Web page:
Use this clean burnt pot guide to help get your pots and pans looking like new again! Here are some general tips on what to do, followed by some specific approaches you can use to clean different types of burnt pots and pans. These instructions should work in most situations, but always test out your methods in an inconspicuous area first! You don’t want to make your pots look worse before you make them look better!

Move the Pot Away From the Heat

The best way to avoid a burnt pot is to never put your pots and pans over direct heat. If your pan’s heat setting doesn’t come with temperature control, you may want to invest in an adjustable stove-top element or electric plate (some even offer thermostatic temperature control). The more distance between your pan and its heat source, the less likely it is that your food will burn.

Use Lemon Juice

Burnt Pot

Use a little lemon juice to clean burnt pots and pans. Rub lemon juice on your pot or pan and let it set for about 10 minutes. Then, rinse with water and wash as usual. Repeat until all of the burnt food is gone from your pot or pan!

Alkaline Solution

For light-colored pots, fill a pot halfway with water and add 2 tablespoons of baking soda. Bring to a boil over high heat and cook for 3 minutes. For dark-colored pots, fill a pot halfway with water and add 1 tablespoon of vinegar. Bring to a boil over high heat and cook for 5 minutes. Discard leftover solution or use it as fertilizer in your garden or lawn (not on acid-loving plants). Wash your pot with warm soapy water. This method can remove burnt-on stains.

Barkeeper’s Friend

Burnt Pot

If you have a pot or pan that’s burned on, use Barkeeper’s Friend. This heavy-duty cleaner is made of fine aluminum oxide crystals, and it can gently remove any burnt-on food. Simply sprinkle some over your pan, let it sit for about 10 minutes, and then scrub off with a sponge or other soft-bristled brush.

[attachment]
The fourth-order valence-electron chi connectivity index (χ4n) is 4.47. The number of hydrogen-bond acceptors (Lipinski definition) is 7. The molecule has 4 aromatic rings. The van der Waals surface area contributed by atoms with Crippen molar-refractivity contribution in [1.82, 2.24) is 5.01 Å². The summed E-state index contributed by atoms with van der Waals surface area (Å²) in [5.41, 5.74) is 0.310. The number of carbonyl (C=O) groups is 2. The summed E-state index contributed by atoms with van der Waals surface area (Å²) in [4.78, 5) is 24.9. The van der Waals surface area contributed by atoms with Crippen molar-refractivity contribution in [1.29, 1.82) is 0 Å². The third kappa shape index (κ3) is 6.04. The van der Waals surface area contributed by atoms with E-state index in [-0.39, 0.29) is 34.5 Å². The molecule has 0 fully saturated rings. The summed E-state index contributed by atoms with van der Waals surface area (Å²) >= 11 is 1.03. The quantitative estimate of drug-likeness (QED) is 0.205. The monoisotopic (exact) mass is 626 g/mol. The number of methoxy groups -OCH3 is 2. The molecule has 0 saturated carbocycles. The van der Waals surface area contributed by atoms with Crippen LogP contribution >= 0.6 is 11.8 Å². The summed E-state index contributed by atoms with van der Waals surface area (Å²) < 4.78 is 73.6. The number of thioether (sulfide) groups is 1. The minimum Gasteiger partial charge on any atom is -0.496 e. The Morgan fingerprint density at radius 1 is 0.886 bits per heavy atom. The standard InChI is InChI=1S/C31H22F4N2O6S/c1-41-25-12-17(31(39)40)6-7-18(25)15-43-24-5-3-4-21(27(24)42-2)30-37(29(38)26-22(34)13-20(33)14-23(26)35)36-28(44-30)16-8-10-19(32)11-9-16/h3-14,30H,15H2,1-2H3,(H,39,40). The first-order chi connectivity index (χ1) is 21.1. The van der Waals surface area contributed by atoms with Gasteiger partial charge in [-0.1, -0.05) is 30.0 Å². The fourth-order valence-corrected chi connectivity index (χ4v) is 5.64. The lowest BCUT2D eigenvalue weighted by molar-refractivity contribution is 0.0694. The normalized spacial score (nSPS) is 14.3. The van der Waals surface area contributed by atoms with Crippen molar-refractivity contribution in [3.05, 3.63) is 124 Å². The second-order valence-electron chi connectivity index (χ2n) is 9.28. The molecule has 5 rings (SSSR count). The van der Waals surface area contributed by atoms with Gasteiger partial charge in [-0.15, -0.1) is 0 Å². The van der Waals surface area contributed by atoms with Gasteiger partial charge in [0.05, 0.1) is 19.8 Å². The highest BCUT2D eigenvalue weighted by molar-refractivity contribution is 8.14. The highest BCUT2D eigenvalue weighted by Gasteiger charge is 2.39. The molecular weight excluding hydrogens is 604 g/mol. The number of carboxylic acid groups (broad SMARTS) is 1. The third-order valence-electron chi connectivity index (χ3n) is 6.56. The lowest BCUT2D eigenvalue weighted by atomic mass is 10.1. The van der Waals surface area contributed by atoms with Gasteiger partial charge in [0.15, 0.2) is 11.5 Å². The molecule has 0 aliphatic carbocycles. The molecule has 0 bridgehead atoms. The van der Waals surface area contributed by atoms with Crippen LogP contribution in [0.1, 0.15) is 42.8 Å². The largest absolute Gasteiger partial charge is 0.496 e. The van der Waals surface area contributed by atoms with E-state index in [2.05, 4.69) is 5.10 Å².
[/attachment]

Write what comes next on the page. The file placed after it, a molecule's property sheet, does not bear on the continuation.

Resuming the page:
Baking Soda and Water

Burnt Pot

If you burn or scorch the pot accidentally then you can clean it with a simple combination of baking soda and water. Mix a teaspoonful of baking soda into one cup of warm water, then pour it over your dirty, burnt pot. Let it soak for about an hour and scrub as needed.

Vinegar and Salt

To clean off any caked-on food on your pot, fill it with a few inches of water and drop in two or three tablespoons of vinegar. Bring that mixture to a boil, add a tablespoon of salt, and let it simmer for five minutes. The vinegar will take away any funky smells that might be stuck in your pot and leave it smelling nice and fresh. Rinse it out with some warm water once you’re done.

Boiling Water Method

Turn off your stove, and bring a small pot of water (enough for a layer about half an inch deep) to a boil on high heat. After it comes to a boil, let it sit for 10 minutes. Turn off your burner, and take out whatever pot you’re cleaning. The water should be hot enough to sanitize. If not, run hot water over it until all the old food is gone. Then, fill with clean cold water and soak overnight before washing with soap in the morning.

Gently Scrap with a Spoon, Don’t Rub!

Using a spoon and never any abrasive kitchen cleaners, gently scrape off excess food. You can also try putting your pot in a sink of warm, soapy water and letting it soak for an hour or two before cleaning, but some soaps can leave behind an unpleasant odor and taste if they come into contact with heat.


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